I am directed by Lord Lurgan to express to you, that he is not unmindful of the responsibility which, at all times, but at present under the peculiar proprietor and that he feels anxious to alleviate, as far as possible, the evils which the failures of the potato crop are likely to occasion.
Having given the subject serious consideration his Lordship is of opinion that it is incumbent on him to take such measures, as will provide employment for his tenants and through them for those resident on the estate who are dependant on daily labour for their support in the execution of works of present and permanent utility. Thorough drainage appears best calculated for this purpose as not only a high reproductive work but one which may be immediately commenced and by which the smallest farmer can employ himself and his family during the winter months.
The great obstacle of thorough drainage is want of capital which Lord Lurgan now proposes to remove by the advance of the necessary funds for the purpose, free of interest and to be repaid in twenty annual installments, being at the rate of one shilling in the pound per annum, and his Lordship will also, at his own expense, scour and deepen the existing water-courses, so as to provide for the drainage of the lands.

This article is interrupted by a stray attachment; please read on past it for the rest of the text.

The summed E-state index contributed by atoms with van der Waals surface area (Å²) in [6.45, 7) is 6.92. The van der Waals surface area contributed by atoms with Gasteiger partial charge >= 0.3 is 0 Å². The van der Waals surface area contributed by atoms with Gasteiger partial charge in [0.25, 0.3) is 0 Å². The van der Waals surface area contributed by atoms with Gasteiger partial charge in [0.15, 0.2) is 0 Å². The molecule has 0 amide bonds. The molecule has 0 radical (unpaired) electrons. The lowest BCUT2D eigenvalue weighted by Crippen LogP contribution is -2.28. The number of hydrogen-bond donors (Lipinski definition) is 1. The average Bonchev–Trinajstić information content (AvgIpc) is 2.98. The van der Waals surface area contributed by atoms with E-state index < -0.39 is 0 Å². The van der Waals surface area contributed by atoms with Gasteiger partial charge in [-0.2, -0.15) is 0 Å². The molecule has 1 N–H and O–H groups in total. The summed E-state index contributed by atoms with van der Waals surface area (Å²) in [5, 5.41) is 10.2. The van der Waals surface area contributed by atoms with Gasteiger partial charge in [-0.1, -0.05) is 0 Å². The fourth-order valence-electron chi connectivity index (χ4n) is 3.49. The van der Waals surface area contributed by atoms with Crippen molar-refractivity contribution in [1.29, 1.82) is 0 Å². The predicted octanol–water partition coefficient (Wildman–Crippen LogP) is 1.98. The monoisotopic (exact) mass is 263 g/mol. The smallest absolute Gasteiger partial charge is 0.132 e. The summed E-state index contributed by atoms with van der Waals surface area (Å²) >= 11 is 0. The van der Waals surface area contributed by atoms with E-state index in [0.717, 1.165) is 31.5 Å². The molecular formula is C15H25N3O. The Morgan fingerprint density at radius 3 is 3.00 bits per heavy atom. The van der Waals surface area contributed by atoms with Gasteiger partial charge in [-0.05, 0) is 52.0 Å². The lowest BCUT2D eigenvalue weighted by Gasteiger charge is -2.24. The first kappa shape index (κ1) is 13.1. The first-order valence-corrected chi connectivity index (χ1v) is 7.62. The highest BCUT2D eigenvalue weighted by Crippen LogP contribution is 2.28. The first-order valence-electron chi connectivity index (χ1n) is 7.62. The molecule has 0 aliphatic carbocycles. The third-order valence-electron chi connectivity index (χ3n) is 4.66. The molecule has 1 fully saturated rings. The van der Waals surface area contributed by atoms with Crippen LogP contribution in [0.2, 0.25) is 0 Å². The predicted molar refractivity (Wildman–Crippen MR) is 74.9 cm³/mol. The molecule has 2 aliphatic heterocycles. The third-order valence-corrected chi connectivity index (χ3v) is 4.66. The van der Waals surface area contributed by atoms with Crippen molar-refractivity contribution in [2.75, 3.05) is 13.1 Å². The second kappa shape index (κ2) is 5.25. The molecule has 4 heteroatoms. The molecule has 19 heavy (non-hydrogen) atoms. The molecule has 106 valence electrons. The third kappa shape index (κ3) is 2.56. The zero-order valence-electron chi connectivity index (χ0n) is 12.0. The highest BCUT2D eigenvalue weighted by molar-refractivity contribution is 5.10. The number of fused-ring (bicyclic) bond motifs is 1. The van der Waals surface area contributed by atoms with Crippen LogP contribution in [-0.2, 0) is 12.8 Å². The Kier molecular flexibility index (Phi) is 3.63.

When you consider the above proposal is in fact a free grant of half the cost of thorough drainage and of the expense of improving the main water courses, I hope that such of you as are impressed with the importance of improving your farms and of co-operating for the mitigation of the pressure by the employment of the labouring class, will avail yourselves of his Lordship’s liberal offer, made as it is at no small personal sacrifice and I have to request that you will without delay, inform me of the extent of drainage which you are willing to undertake this season.
Your sincere friend,
Agent and Receiver.”
Lord Lurgan was himself a victim of the cholera fever and died within six months of making the above offer to his tenants.
The above quotations suggest that fish, a limited supply of potatoes and plenty of turf were available to the poor, and that the better-off farmers had a supply of fresh meat. Certainly there is a strong fishing tradition in the Montiaghs. Derrytagh North with a small Lough Neagh shoreline had nineteen fishing boats in the early 1900’s. Eels, pollan and to a lesser extent trout were and still are available.